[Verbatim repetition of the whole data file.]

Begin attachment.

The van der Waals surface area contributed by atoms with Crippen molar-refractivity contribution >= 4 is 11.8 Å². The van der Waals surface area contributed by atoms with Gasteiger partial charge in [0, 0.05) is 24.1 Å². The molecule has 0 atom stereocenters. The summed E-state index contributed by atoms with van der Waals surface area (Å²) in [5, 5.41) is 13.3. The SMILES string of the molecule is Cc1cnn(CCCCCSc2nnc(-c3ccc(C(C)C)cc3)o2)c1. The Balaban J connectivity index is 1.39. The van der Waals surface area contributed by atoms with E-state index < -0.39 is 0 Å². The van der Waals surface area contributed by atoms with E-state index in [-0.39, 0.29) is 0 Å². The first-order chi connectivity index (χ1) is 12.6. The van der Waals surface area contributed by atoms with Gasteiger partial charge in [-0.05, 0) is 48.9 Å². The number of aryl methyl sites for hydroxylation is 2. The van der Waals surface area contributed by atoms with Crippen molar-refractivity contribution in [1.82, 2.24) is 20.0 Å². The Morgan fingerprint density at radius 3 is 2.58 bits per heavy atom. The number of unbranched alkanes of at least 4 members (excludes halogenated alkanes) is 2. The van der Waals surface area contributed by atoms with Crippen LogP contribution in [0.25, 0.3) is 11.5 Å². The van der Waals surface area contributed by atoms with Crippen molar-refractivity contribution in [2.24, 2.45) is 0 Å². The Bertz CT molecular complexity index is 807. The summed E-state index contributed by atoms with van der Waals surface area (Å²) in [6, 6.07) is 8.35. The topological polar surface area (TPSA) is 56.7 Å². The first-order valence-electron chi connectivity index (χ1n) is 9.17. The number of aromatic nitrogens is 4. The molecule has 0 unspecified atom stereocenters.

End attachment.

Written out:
The van der Waals surface area contributed by atoms with Crippen molar-refractivity contribution >= 4 is 11.8 Å². The van der Waals surface area contributed by atoms with Gasteiger partial charge in [0, 0.05) is 24.1 Å². The molecule has 0 atom stereocenters. The summed E-state index contributed by atoms with van der Waals surface area (Å²) in [5, 5.41) is 13.3. The SMILES string of the molecule is Cc1cnn(CCCCCSc2nnc(-c3ccc(C(C)C)cc3)o2)c1. The Balaban J connectivity index is 1.39. The van der Waals surface area contributed by atoms with E-state index < -0.39 is 0 Å². The van der Waals surface area contributed by atoms with E-state index in [-0.39, 0.29) is 0 Å². The first-order chi connectivity index (χ1) is 12.6. The van der Waals surface area contributed by atoms with Gasteiger partial charge in [-0.05, 0) is 48.9 Å². The number of aryl methyl sites for hydroxylation is 2. The van der Waals surface area contributed by atoms with Crippen molar-refractivity contribution in [1.82, 2.24) is 20.0 Å². The Morgan fingerprint density at radius 3 is 2.58 bits per heavy atom. The number of unbranched alkanes of at least 4 members (excludes halogenated alkanes) is 2. The van der Waals surface area contributed by atoms with Crippen LogP contribution in [0.25, 0.3) is 11.5 Å². The van der Waals surface area contributed by atoms with Crippen molar-refractivity contribution in [2.24, 2.45) is 0 Å². The Bertz CT molecular complexity index is 807. The summed E-state index contributed by atoms with van der Waals surface area (Å²) in [6, 6.07) is 8.35. The topological polar surface area (TPSA) is 56.7 Å². The first-order valence-electron chi connectivity index (χ1n) is 9.17. The number of aromatic nitrogens is 4. The molecule has 0 unspecified atom stereocenters.